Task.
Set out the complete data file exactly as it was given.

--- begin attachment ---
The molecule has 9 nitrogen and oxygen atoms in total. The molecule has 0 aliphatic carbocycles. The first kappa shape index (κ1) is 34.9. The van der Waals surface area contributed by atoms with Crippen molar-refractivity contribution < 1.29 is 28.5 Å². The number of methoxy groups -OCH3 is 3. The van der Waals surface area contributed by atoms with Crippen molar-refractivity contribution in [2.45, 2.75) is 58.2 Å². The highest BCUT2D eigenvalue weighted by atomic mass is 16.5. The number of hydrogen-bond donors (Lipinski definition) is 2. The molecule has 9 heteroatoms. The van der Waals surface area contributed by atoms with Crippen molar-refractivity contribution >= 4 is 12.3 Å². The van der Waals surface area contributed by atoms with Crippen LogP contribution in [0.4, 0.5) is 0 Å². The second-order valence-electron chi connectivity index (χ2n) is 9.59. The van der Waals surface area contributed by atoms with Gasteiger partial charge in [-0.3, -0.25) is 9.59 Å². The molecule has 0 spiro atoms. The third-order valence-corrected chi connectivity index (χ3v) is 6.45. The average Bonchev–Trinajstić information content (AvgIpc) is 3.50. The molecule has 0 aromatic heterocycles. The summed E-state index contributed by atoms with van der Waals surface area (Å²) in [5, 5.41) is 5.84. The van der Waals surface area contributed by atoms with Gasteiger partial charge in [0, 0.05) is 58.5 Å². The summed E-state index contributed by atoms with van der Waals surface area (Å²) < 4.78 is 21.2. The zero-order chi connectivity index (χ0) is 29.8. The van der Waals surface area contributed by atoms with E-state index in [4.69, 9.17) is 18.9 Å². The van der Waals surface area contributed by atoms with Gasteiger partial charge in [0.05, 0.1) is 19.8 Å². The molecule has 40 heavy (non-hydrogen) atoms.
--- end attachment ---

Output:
The molecule has 9 nitrogen and oxygen atoms in total. The molecule has 0 aliphatic carbocycles. The first kappa shape index (κ1) is 34.9. The van der Waals surface area contributed by atoms with Crippen molar-refractivity contribution < 1.29 is 28.5 Å². The number of methoxy groups -OCH3 is 3. The van der Waals surface area contributed by atoms with Crippen molar-refractivity contribution in [2.45, 2.75) is 58.2 Å². The highest BCUT2D eigenvalue weighted by atomic mass is 16.5. The number of hydrogen-bond donors (Lipinski definition) is 2. The molecule has 9 heteroatoms. The van der Waals surface area contributed by atoms with Crippen molar-refractivity contribution >= 4 is 12.3 Å². The van der Waals surface area contributed by atoms with Crippen LogP contribution in [0.4, 0.5) is 0 Å². The second-order valence-electron chi connectivity index (χ2n) is 9.59. The van der Waals surface area contributed by atoms with Gasteiger partial charge in [-0.3, -0.25) is 9.59 Å². The molecule has 0 spiro atoms. The third-order valence-corrected chi connectivity index (χ3v) is 6.45. The average Bonchev–Trinajstić information content (AvgIpc) is 3.50. The molecule has 0 aromatic heterocycles. The summed E-state index contributed by atoms with van der Waals surface area (Å²) in [5, 5.41) is 5.84. The van der Waals surface area contributed by atoms with Gasteiger partial charge in [0, 0.05) is 58.5 Å². The summed E-state index contributed by atoms with van der Waals surface area (Å²) < 4.78 is 21.2. The zero-order chi connectivity index (χ0) is 29.8. The van der Waals surface area contributed by atoms with E-state index in [4.69, 9.17) is 18.9 Å². The van der Waals surface area contributed by atoms with Gasteiger partial charge in [0.05, 0.1) is 19.8 Å². The molecule has 40 heavy (non-hydrogen) atoms.